Broughton v. PensacolaAnnotate this Case
93 U.S. 266 (1876)
U.S. Supreme Court
Broughton v. Pensacola, 93 U.S. 266 (1876)
Broughton v. Pensacola
93 U.S. 266
APPEAL FROM THE CIRCUIT COURT OF THE UNITED
STATES FOR THE NORTHERN DISTRICT OF FLORIDA
A change in the charter of a municipal corporation, in whole or part, by an amendment of its provisions, or the substitution of a new charter in place of the old one, embracing substantially the same corporations and the same territory, will not be deemed, in the absence of express legislative declaration otherwise, to affect the identity of the corporation or to relieve it from its previous liabilities, although different powers are possessed under the amended or new charter, and different officers administer its affairs.
MR. JUSTICE FIELD delivered the opinion of the Court.
By an Act passed on the 2d of March, 1839, by the then Territory, now State, of Florida, the City of Pensacola, at the time a preexisting corporation, was rechartered and its powers were vested in a mayor and board of aldermen, who were at all times to continue "to act in their respective functions" until the election and qualification of their successors in office. Among the powers conferred by the charter was the power to borrow money, not exceeding $5,000 a year, and to levy taxes and provide for their collection, with a limitation of the amount to be levied upon real estate to three-fourths of one percent.
In December, 1850, by an amendatory act, these limitations were repealed and a larger loan and a greater rate of taxation upon real estate were allowed. By a further amendatory act passed on the 3d of January, 1853, the mayor and aldermen, with the consent of a majority of the corporation, were authorized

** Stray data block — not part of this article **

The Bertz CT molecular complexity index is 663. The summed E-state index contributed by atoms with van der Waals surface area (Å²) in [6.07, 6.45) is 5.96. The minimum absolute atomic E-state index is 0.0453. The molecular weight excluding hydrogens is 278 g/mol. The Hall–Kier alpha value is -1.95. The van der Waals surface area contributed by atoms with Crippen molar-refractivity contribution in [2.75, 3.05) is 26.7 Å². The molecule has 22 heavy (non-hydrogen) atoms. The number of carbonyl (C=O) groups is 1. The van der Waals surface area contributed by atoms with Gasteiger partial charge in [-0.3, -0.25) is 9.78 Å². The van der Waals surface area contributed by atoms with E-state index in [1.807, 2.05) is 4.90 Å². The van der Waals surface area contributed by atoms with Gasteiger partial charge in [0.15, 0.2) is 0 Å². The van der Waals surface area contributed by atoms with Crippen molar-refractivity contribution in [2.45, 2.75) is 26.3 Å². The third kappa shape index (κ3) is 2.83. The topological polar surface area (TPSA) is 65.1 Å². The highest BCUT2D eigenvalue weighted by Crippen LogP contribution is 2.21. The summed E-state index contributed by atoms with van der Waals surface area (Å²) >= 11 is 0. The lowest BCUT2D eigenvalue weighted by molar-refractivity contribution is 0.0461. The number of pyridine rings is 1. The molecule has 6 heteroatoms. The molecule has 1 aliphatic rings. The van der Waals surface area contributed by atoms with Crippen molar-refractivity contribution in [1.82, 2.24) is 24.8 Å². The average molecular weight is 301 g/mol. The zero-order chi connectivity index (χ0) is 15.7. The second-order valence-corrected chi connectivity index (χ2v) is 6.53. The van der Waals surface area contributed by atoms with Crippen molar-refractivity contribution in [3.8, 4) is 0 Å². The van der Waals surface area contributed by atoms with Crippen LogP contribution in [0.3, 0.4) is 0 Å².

to subscribe, in the name of the city, any amount of money which they might deem necessary to any railroad leading from the city, and for the purpose of procuring the amount of the subscription, were empowered to borrow the same and impose a tax upon real estate within its limits not exceeding two percent on the assessed value of the property. By another act passed in the same month, the Alabama and Florida Railroad Company was chartered to construct a railroad from some point on Pensacola Bay (the city being the point afterwards selected) northward to the boundary line of Florida and Alabama, and there to connect with another line of road to be constructed from the City of Montgomery, Ala.
Under the Act of Jan. 3, 1853, the City of Pensacola subscribed $250,000 to the capital stock of this railroad company, and in payment of the same executed and delivered to the company five hundred bonds of $500 each, payable twenty years after date, with interest at the rate of seven percent per annum, payable semiannually on the first days of January and July, at such bank in the city of New York as the treasurer might direct, on the surrender of the coupons for such interest attached to the bonds.